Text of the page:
Rubio posts solid job approval rating; Nelson holding steady

With a high-stakes budget battle raging in Washington, Viewpoint Florida checked in with Florida voters to get their grades for their two US Senators.

Despite a deeply anti-incumbent election cycle in 2010, Florida’s Senators are both more popular than unpopular. Senator Marco Rubio enjoys widespread support across partisan and geographic lines. And while voters do give Senator Bill Nelson decent marks for his work in Washington, he lacks the enthusiastic support from his Democratic base that Senator Rubio enjoys amongst Republican voters.

Senator Bill Nelson receives positive marks from 45% of respondents, while 38% disapproved of his work in Washington.

Senator Nelson enjoys significant approval from Republicans, but also faces a substantial level of negative reviews from voters in his own party. One in three Republicans gave Nelson positive marks, while nearly one in four Democrats disapproved of his recent job performance.

The two-term Democratic Senator also earns approval from 48% of independents, while 39% of independents disapproved of his performance.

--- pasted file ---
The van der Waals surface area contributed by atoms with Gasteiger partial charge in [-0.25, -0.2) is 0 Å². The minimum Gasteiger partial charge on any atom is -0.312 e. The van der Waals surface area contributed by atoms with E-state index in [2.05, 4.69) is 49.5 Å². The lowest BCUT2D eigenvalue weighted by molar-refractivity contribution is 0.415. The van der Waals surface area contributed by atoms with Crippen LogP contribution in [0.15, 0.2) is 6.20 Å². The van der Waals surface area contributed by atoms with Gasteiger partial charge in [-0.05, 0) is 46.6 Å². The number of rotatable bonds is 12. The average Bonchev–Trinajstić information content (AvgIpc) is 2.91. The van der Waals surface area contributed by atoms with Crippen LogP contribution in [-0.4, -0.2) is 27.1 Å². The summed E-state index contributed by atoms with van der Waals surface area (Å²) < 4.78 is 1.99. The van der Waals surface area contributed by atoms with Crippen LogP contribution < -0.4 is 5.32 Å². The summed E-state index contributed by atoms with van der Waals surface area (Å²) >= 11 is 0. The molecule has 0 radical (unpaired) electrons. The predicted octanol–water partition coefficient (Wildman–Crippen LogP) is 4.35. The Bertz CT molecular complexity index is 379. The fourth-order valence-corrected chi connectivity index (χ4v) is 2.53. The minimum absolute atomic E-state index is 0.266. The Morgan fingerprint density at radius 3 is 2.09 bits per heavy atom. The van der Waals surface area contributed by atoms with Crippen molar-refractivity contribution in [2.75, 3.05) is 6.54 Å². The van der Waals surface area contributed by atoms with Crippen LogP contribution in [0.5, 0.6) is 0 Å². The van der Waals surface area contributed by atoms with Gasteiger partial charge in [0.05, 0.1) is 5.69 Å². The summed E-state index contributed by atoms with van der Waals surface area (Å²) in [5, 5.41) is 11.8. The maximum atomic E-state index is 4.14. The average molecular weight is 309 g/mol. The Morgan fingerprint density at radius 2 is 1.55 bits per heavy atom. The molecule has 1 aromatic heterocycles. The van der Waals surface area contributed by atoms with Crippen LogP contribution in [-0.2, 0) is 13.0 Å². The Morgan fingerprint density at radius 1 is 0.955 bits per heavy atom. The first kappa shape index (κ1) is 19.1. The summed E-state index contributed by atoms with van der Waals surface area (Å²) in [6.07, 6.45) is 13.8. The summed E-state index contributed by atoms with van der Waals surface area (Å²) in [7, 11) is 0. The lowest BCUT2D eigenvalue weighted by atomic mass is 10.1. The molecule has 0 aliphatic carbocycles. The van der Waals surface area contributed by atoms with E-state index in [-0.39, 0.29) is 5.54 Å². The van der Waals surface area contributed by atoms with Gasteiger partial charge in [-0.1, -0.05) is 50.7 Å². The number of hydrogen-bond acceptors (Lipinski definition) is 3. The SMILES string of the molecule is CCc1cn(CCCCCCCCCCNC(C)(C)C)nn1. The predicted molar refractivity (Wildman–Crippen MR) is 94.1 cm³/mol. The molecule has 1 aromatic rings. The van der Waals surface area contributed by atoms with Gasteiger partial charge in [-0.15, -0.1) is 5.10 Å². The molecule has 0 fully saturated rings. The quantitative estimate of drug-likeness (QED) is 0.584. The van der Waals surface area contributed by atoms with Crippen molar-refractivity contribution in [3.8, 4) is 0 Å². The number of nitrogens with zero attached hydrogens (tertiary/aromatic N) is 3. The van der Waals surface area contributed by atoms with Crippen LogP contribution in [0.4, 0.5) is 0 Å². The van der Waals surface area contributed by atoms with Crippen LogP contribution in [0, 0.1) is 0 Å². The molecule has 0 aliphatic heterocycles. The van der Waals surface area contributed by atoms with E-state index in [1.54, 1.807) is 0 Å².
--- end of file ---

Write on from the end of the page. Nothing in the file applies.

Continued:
Marco Rubio is the more popular of Florida’s two Senators less than three months into his first term in office. Senator Rubio’s job approval rating stands at 61%, with only 30% of likely voters giving him a negative review. Just 48% of Democrats said they disapproved of the Republican Senator Rubio, while 83% of Republicans graded Rubio favorably.

Rubio’s huge support with his base stands out against Senator Nelson’s 58% approval rating among Democrats, and accounts for a fair portion of the difference between Nelson and Rubio’s job approval numbers.

Finally, Rubio’s 53% approval rating among independent voters is slightly better than Nelson’s 48% approval rating, and his +11 net positive rating with independents is slightly greater than Nelson’s +9 net rating, but not significantly so.

The study was conducted on March 29 - 30th among 838 registered voters likely to vote in the 2012 General Election. The margin of error is 3.4%.

Full Results


For details see Methodology

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